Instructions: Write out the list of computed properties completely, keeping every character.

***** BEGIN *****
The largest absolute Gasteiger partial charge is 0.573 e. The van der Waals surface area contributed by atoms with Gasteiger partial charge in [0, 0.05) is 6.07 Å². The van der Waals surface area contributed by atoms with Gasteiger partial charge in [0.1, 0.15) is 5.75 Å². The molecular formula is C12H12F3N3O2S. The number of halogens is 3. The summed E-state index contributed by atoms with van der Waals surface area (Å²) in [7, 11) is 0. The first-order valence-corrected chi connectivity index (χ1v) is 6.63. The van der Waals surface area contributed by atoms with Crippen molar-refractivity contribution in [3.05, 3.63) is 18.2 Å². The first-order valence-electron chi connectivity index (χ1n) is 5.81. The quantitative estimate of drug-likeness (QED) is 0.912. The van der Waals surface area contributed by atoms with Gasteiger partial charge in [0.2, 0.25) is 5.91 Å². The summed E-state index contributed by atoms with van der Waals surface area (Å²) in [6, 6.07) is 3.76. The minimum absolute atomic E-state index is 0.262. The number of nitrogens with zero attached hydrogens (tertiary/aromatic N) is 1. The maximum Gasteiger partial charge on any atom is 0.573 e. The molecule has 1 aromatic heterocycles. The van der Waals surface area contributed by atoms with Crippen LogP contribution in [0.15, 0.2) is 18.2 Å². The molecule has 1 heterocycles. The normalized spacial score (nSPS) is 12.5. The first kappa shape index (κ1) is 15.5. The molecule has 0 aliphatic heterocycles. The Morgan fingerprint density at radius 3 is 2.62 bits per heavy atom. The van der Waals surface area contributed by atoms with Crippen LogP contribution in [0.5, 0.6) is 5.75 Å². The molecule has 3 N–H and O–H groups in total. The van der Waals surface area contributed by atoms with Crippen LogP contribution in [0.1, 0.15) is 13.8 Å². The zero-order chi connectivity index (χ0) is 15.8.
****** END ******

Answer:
The largest absolute Gasteiger partial charge is 0.573 e. The van der Waals surface area contributed by atoms with Gasteiger partial charge in [0, 0.05) is 6.07 Å². The van der Waals surface area contributed by atoms with Gasteiger partial charge in [0.1, 0.15) is 5.75 Å². The molecular formula is C12H12F3N3O2S. The number of halogens is 3. The summed E-state index contributed by atoms with van der Waals surface area (Å²) in [7, 11) is 0. The first-order valence-corrected chi connectivity index (χ1v) is 6.63. The van der Waals surface area contributed by atoms with Crippen molar-refractivity contribution in [3.05, 3.63) is 18.2 Å². The first-order valence-electron chi connectivity index (χ1n) is 5.81. The quantitative estimate of drug-likeness (QED) is 0.912. The van der Waals surface area contributed by atoms with Gasteiger partial charge in [0.2, 0.25) is 5.91 Å². The summed E-state index contributed by atoms with van der Waals surface area (Å²) in [6, 6.07) is 3.76. The minimum absolute atomic E-state index is 0.262. The number of nitrogens with zero attached hydrogens (tertiary/aromatic N) is 1. The maximum Gasteiger partial charge on any atom is 0.573 e. The molecule has 1 aromatic heterocycles. The van der Waals surface area contributed by atoms with Crippen LogP contribution in [0.15, 0.2) is 18.2 Å². The molecule has 1 heterocycles. The normalized spacial score (nSPS) is 12.5. The first kappa shape index (κ1) is 15.5. The molecule has 0 aliphatic heterocycles. The Morgan fingerprint density at radius 3 is 2.62 bits per heavy atom. The van der Waals surface area contributed by atoms with Crippen LogP contribution in [0.5, 0.6) is 5.75 Å². The molecule has 3 N–H and O–H groups in total. The van der Waals surface area contributed by atoms with Crippen LogP contribution in [0.1, 0.15) is 13.8 Å². The zero-order chi connectivity index (χ0) is 15.8.